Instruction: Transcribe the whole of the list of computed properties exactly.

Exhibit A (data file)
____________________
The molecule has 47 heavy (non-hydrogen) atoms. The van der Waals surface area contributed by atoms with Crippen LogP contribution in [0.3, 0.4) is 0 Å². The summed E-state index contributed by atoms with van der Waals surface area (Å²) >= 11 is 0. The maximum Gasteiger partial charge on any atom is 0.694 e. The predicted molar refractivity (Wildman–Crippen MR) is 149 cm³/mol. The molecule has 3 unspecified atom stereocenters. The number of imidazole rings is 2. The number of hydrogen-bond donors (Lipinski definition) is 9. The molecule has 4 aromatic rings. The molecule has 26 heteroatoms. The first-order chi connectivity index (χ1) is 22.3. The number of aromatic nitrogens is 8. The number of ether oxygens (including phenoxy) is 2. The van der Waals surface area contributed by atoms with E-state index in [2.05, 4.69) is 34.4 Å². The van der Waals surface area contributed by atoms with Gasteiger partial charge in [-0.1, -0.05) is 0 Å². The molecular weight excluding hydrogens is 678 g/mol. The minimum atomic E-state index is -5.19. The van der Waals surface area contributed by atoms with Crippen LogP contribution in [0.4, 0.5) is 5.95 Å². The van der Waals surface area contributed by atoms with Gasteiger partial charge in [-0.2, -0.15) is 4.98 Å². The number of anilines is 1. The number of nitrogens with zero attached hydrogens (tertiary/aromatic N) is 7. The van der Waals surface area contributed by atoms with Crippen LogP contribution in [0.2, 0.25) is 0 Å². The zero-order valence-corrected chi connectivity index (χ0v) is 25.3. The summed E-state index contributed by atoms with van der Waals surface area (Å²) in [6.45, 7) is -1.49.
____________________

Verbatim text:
The molecule has 47 heavy (non-hydrogen) atoms. The van der Waals surface area contributed by atoms with Crippen LogP contribution in [0.3, 0.4) is 0 Å². The summed E-state index contributed by atoms with van der Waals surface area (Å²) >= 11 is 0. The maximum Gasteiger partial charge on any atom is 0.694 e. The predicted molar refractivity (Wildman–Crippen MR) is 149 cm³/mol. The molecule has 3 unspecified atom stereocenters. The number of imidazole rings is 2. The number of hydrogen-bond donors (Lipinski definition) is 9. The molecule has 4 aromatic rings. The molecule has 26 heteroatoms. The first-order chi connectivity index (χ1) is 22.3. The number of aromatic nitrogens is 8. The number of ether oxygens (including phenoxy) is 2. The van der Waals surface area contributed by atoms with E-state index in [2.05, 4.69) is 34.4 Å². The van der Waals surface area contributed by atoms with Gasteiger partial charge in [-0.1, -0.05) is 0 Å². The molecular weight excluding hydrogens is 678 g/mol. The minimum atomic E-state index is -5.19. The van der Waals surface area contributed by atoms with Crippen LogP contribution in [0.4, 0.5) is 5.95 Å². The van der Waals surface area contributed by atoms with Gasteiger partial charge in [-0.2, -0.15) is 4.98 Å². The number of anilines is 1. The number of nitrogens with zero attached hydrogens (tertiary/aromatic N) is 7. The van der Waals surface area contributed by atoms with Crippen LogP contribution in [0.2, 0.25) is 0 Å². The zero-order valence-corrected chi connectivity index (χ0v) is 25.3. The summed E-state index contributed by atoms with van der Waals surface area (Å²) in [6.45, 7) is -1.49.